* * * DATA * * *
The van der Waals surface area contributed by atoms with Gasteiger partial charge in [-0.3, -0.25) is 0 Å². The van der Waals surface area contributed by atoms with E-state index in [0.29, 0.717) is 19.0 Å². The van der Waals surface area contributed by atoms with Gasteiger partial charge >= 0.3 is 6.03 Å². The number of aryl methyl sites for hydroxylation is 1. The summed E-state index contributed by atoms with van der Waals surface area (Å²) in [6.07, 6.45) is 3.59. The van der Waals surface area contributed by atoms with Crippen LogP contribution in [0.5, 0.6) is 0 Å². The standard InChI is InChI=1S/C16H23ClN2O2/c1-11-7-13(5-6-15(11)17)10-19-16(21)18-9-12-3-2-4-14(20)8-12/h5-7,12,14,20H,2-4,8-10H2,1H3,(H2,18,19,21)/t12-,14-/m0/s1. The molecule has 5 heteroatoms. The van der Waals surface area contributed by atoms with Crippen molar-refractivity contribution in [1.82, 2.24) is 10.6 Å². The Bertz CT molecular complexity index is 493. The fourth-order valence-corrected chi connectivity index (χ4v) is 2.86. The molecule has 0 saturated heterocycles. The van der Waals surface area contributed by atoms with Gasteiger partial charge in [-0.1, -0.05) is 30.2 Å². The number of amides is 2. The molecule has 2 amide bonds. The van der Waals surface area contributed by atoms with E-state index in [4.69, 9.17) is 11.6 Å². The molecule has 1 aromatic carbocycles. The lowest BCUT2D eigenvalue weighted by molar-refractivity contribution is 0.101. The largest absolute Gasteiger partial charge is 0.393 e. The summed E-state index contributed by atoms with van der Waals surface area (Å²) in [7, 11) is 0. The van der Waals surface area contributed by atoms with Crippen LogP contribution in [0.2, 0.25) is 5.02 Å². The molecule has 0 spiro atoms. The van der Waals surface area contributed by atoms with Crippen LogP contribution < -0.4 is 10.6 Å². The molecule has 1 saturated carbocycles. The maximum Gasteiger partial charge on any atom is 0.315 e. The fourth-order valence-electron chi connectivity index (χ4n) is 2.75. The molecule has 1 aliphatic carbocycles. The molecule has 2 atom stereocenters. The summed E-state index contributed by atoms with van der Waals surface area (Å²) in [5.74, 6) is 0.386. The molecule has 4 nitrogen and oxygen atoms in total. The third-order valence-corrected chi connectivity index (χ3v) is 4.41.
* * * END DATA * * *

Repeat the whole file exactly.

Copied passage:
The van der Waals surface area contributed by atoms with Gasteiger partial charge in [-0.3, -0.25) is 0 Å². The van der Waals surface area contributed by atoms with E-state index in [0.29, 0.717) is 19.0 Å². The van der Waals surface area contributed by atoms with Gasteiger partial charge >= 0.3 is 6.03 Å². The number of aryl methyl sites for hydroxylation is 1. The summed E-state index contributed by atoms with van der Waals surface area (Å²) in [6.07, 6.45) is 3.59. The van der Waals surface area contributed by atoms with Crippen LogP contribution in [0.5, 0.6) is 0 Å². The standard InChI is InChI=1S/C16H23ClN2O2/c1-11-7-13(5-6-15(11)17)10-19-16(21)18-9-12-3-2-4-14(20)8-12/h5-7,12,14,20H,2-4,8-10H2,1H3,(H2,18,19,21)/t12-,14-/m0/s1. The molecule has 5 heteroatoms. The van der Waals surface area contributed by atoms with Crippen molar-refractivity contribution in [1.82, 2.24) is 10.6 Å². The Bertz CT molecular complexity index is 493. The fourth-order valence-corrected chi connectivity index (χ4v) is 2.86. The molecule has 0 saturated heterocycles. The van der Waals surface area contributed by atoms with Gasteiger partial charge in [-0.1, -0.05) is 30.2 Å². The number of amides is 2. The molecule has 2 amide bonds. The van der Waals surface area contributed by atoms with E-state index in [4.69, 9.17) is 11.6 Å². The molecule has 1 aromatic carbocycles. The lowest BCUT2D eigenvalue weighted by molar-refractivity contribution is 0.101. The largest absolute Gasteiger partial charge is 0.393 e. The summed E-state index contributed by atoms with van der Waals surface area (Å²) in [7, 11) is 0. The van der Waals surface area contributed by atoms with Crippen LogP contribution in [0.2, 0.25) is 5.02 Å². The molecule has 0 spiro atoms. The van der Waals surface area contributed by atoms with Crippen LogP contribution < -0.4 is 10.6 Å². The molecule has 1 saturated carbocycles. The maximum Gasteiger partial charge on any atom is 0.315 e. The fourth-order valence-electron chi connectivity index (χ4n) is 2.75. The molecule has 1 aliphatic carbocycles. The molecule has 2 atom stereocenters. The summed E-state index contributed by atoms with van der Waals surface area (Å²) in [5.74, 6) is 0.386. The molecule has 4 nitrogen and oxygen atoms in total. The third-order valence-corrected chi connectivity index (χ3v) is 4.41.